With all the news surrounding Facebook’s metaverse, interest has grown around past attempts to create virtual worlds. Although some of them have set a precedent, none of them have been called metaverse before.
The main reason was that they were either intended to be a game or they failed to sustain a sequel.
But the one that stood out was Second Life, a virtual world launched in 2003. Interest in the project grew again with discussions around the metaverse, since Second Life is its own virtual world built solely for social interaction. .
Here’s what you need to know about the platform and how it’s evolved over the years…
What is Second Life?
Second Life is a vast 3D-generated virtual world and platform filled with user-generated content where people can interact with each other in real time. It is also home to a thriving global economy. The platform was officially released to the public by Linden Lab on June 23, 2003, but its development dates back to at least the late 1990s.
Residents of Second Life, as the users are called, have no designated goal and there are no traditional game mechanics or rules in place. Second Life strives to focus on social interaction, user-generated content, and user freedom. As such, the virtual world is much more closely tied to social media than to the gaming industry.
However, Second Life has often been considered a video game because it predates many major social platforms. What really sets it apart is not just the freedom of its residents to roam the world and interact with each other, but also its thriving, fully-fledged global economy and user-generated content.
Just like in a CRPG or an MMO, the residents of Second Life represent themselves through avatars. These are highly customizable, and you can choose to be almost anything, from a blue smurf to a towering six-foot ogre.
However, the most revolutionary aspect of Second Life is that residents can do almost anything that people do in real life, such as watching movies, listening to music, playing games, going to parties, shopping or sell stuff and create new content for the world. , be it objects or even buildings. In fact, most of the content, landmarks, and even animations in the world are created by residents.
Also, the economic activity you can engage in is not limited to buying and selling items. You can also buy or sell real estate. Regular residents of Second Life generally acquire land and houses to reside there.
Second Life was born from an idea of the founder and former CEO of Linden Lab, Phillip Rosedale. According to the game’s wiki, he had a vision of “a vast, continuous green landscape, spread across multiple servers.” It enjoyed great popularity in the 2000s and is considered a revolutionary attempt to create a virtual world.
In many ways, Second Life is the base we think of when considering what the Metaverse is.
A brief history of Second Life
Linden Lab, the company behind the creation of Second Life, was founded in 1999 by Phillip Rosedale. He was the company’s first CEO and is known to Second Life residents as Phillip Linden. Linden Lab began as a hardware company involved in the development of haptic technology.
The company needed a software application to test this haptic technology hardware. It was around this time in 2001 that LindenWorld was created to fulfill this task – and as such it was not open to the public. But he would go on to act as an early alpha for what would become Second Life.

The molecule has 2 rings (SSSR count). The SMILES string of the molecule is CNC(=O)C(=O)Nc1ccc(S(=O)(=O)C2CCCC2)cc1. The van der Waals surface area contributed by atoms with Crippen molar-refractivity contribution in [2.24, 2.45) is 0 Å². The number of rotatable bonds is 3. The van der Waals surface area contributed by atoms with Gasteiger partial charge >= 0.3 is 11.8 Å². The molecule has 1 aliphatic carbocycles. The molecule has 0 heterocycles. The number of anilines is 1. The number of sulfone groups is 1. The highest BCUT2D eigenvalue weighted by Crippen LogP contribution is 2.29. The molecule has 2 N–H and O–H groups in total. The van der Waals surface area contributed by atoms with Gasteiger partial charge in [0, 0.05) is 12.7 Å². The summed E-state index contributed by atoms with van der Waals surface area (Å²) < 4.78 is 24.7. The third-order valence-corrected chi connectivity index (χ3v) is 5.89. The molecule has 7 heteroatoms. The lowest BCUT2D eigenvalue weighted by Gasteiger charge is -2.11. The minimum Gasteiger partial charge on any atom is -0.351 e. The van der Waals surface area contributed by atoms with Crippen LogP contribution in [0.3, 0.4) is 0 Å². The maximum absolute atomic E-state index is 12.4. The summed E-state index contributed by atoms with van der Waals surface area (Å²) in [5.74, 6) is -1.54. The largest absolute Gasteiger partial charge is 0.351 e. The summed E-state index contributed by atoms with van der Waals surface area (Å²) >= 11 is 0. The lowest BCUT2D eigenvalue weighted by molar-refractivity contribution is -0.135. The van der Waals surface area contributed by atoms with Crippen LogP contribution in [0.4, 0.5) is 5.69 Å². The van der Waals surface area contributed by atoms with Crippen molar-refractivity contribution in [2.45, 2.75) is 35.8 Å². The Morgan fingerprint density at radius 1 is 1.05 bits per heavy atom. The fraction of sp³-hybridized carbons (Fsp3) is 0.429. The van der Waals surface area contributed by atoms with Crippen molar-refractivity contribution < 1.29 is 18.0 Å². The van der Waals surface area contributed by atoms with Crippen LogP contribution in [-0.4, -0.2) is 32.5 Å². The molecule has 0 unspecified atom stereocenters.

Users could socialize, participate in goal-oriented games, and interact with the virtual world around them. The sim, however, was still very gun-focused and played similar to a first-person shooter.
The company’s approach would soon shift from developing this test platform to developing its virtual world, which would be renamed Second Life in 2002 when it entered beta. The open public beta began in 2002, and as its population and land grew, it was officially launched in June 2003.
At this point in the virtual world, the world map, or grid, consisted of 16 regions. There was still no money and the inhabitants could not even teleport. But the virtual world had largely shifted from its origins to its focus on user-generated content and social interaction.
The Linden Dollar was not introduced until late 2003. By 2006, the global economy had grown significantly, with resident Anshe Chung becoming the first person to become a millionaire through her Second Life businesses.
second life teenager
Second Life’s approach to world-building and the often adult nature of its content meant that the virtual world was only open to residents aged 18 or older. So in February 2005, Linden Lab began testing a new Teen Second Life service, which would officially launch in January 2006.
Teen Second Life operated separately from the main Second Life grid and was limited to teens ages 13–17, teachers, and educational organizations. However, in 2009 there were only about 300 concurrent teenage residents. So in 2011 Teen Second Life was shut down and merged with the main grid.
second life today
In 2006, Second Life reached one million inhabitants. In 2015, Second Life had an estimated GDP of $500 million, higher than some countries. In this year alone, residents withdrew money from the virtual world up to 60 million dollars.
You can still create a Second Life account and become a Second Life resident today.
In 2021, a Linden Lab spokesperson told Time that the platform had 750,000 monthly active users.
Although there have been several attempts to create a virtual world, none have been as successful or revolutionary in their approach as Second Life.
A renewed interest in the platform could lead to an increase in users, as well as a role in the future of the metaverse.
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